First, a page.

As a way out of the impasse, in April Johnson introduced four bills: on support for Ukraine, on aid to Israel, on measures to strengthen deterrence in the Indo-Pacific and on sanctions targeting countries such as Iran and Russia. The House of Representatives approved all of these on 20 April. Johnson finally put the bills to a vote in the House for a number of reasons; he had been biding his time until he could take this step with the minimum risk of losing his position.

Moreover, if Russia breaks through the Ukrainian defences, the failure to approve US assistance to Ukraine could prove costly for Donald Trump and the Republicans ahead of the November elections; Trump himself had expressed his tacit approval for advancing the bill. Johnson himself was also coming under mounting pressure, both internally from ‘traditional’ Republicans and externally from the European allies. In addition, he may well have been influenced by US intelligence reports that the Ukrainian armed forces were in dire straits.

More than half of the House Republicans voted against the bill to support Ukraine (112 against, 101 in favour), although the Democrats supported it unanimously. The 40-plus group of far-right Republicans was joined by more than 70 more moderate ones. In the Senate, 48 Democrats and 31 Republicans voted in favour of the bill, while three Democrats and 15 Republicans opposed it. GOP lawmakers, particularly in the House, have increasingly taken into consideration the extreme positions of the Freedom Caucus members and their heavy presence in the conservative media, as well as the views of the party’s electorate, which is increasingly opposed to any interventionist foreign policy and expects the government to focus on domestic issues.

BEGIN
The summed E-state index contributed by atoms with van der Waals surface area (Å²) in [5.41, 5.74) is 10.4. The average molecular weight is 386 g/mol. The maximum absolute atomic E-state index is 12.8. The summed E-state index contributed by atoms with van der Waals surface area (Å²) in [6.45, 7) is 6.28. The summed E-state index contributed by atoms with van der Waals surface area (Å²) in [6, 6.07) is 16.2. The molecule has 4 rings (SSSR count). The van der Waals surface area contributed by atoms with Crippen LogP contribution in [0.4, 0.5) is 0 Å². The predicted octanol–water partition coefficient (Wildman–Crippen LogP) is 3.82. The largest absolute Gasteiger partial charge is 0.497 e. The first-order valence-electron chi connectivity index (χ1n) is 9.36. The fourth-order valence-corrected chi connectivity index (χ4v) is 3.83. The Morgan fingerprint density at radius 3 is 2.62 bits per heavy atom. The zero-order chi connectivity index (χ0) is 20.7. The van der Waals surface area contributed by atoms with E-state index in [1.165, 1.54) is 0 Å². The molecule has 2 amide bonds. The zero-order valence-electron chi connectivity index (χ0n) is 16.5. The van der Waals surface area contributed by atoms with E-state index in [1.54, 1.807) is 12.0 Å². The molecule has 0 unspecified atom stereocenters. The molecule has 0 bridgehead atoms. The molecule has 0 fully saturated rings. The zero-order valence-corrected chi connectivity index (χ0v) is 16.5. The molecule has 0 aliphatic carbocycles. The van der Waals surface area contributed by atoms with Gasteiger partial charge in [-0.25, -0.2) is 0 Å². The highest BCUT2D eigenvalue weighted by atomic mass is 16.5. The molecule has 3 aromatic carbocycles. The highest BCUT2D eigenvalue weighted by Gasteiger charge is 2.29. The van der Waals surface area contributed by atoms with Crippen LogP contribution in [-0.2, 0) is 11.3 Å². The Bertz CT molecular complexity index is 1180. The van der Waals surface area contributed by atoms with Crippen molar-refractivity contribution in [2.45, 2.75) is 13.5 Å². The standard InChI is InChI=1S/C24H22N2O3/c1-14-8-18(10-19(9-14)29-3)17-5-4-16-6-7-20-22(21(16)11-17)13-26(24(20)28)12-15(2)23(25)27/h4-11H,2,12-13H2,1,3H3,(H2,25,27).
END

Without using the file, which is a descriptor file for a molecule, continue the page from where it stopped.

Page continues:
Another important factor is that Donald Trump, who is effectively the leader of the Republican Party, has been lukewarm towards Ukraine and has failed to express his unequivocal support for this country. The prospects for adopting another package of assistance to Ukraine remain uncertain, and it is unlikely to happen before the next president is sworn in January 2025. Since it is currently impossible to predict what political configuration will emerge after the elections, the chances for US aid in the next year are difficult to assess at this point.

The breakdown of the new support bill

The bill includes both military and budgetary support for Ukraine, among other things; the total value of the legislation is $61 billion. The military support primarily includes the Presidential Drawdown Authority (PDA) to provide Ukraine with $7.8 billion worth of weapons and military equipment from the Department of Defense (DoD) stockpiles in the short term, and with weapons worth about $13.8 billion to be procured from the industry under the Ukraine Security Assistance Initiative (USAI) in the medium to long term.

In addition, the bill allocates about $13.9 billion to purchasing weapons for the US Armed Forces; about $13.4 billion to various other purposes (mainly replenishing the DoD’s stockpiles and training Ukrainian troops); and more than $6.5 billion to cover the operational costs of the US Armed Forces in Europe which have been incurred as a result of their response to the Russian invasion of Ukraine (see Chart).

One of the bill’s sections obliges the president to transfer ATACMS ballistic missiles to Ukraine as soon as practicable, without specifying their version. At the same time, it gives him the right to withhold such a transfer should he determine that doing so would be detrimental to the national security interests of the US. Ukraine had already received an older version of ATACMS (M39) with a shorter range of 165 km, while the newer ones can strike targets up to 300 km away.